But that isn't the only reason this class was a let down. As I stated before, the town I grew up in did not have a very strong artistic culture. Not much art comes from there. There are great works of art which have come from my home town, but it is not really known to be a hub of artistic talent. Because of this, the general attitude towards creativity was muted at best and discouraged more often. Those of my peers who were taking the class were simply taking the class for an easy A. Trying to concentrate and be creative in an environment like that was incredibly difficult.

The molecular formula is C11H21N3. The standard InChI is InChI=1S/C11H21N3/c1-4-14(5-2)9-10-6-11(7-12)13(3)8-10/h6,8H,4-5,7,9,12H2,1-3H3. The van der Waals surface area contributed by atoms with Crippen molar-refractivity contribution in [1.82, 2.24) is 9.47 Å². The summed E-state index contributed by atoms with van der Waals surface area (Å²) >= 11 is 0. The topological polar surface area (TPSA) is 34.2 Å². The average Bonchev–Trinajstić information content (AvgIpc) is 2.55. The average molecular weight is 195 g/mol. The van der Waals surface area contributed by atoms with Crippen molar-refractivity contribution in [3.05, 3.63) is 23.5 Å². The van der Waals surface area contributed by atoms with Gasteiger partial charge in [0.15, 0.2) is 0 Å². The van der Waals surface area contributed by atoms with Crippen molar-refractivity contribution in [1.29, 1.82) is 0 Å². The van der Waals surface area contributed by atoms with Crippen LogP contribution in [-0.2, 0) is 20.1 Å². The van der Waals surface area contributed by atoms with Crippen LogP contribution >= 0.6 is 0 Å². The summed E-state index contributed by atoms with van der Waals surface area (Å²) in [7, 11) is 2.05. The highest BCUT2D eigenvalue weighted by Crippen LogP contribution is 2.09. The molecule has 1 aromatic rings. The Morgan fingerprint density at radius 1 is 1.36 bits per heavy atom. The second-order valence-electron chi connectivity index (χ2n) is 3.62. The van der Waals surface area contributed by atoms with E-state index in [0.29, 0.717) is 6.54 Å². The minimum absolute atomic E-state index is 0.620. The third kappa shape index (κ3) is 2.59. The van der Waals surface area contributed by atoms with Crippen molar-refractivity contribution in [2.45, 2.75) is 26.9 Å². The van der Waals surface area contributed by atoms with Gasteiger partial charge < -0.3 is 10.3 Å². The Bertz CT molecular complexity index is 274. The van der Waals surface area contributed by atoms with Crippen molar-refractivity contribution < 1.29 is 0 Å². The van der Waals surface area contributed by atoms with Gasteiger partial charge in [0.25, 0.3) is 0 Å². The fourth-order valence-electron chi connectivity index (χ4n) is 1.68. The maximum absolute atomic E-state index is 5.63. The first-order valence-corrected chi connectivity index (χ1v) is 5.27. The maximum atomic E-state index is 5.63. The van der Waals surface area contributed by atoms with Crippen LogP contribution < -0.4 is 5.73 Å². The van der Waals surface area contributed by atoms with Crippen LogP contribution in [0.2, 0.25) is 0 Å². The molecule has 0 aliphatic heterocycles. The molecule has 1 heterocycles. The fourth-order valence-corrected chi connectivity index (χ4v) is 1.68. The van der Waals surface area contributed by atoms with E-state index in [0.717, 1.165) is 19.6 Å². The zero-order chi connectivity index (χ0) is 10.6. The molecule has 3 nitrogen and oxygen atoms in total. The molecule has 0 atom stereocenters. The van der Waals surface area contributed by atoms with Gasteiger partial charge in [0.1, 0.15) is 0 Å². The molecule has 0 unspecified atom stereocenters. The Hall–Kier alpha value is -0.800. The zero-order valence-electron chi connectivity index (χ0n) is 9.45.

With all that said, I learned next to nothing. A few nuggets of theory stuck in my brain but it would have been just the same had I not taken the class. It wasn't until after high school that I really started picking up photography. By this time DSLRs had dropped dramatically in price, especially used ones, and information was all over the internet. Plus I had my own job and could afford to buy what I needed to learn. As soon as I realized I could learn photography myself I was a glutton for information much as I am for any other topic I am interested in. (I read a lot.)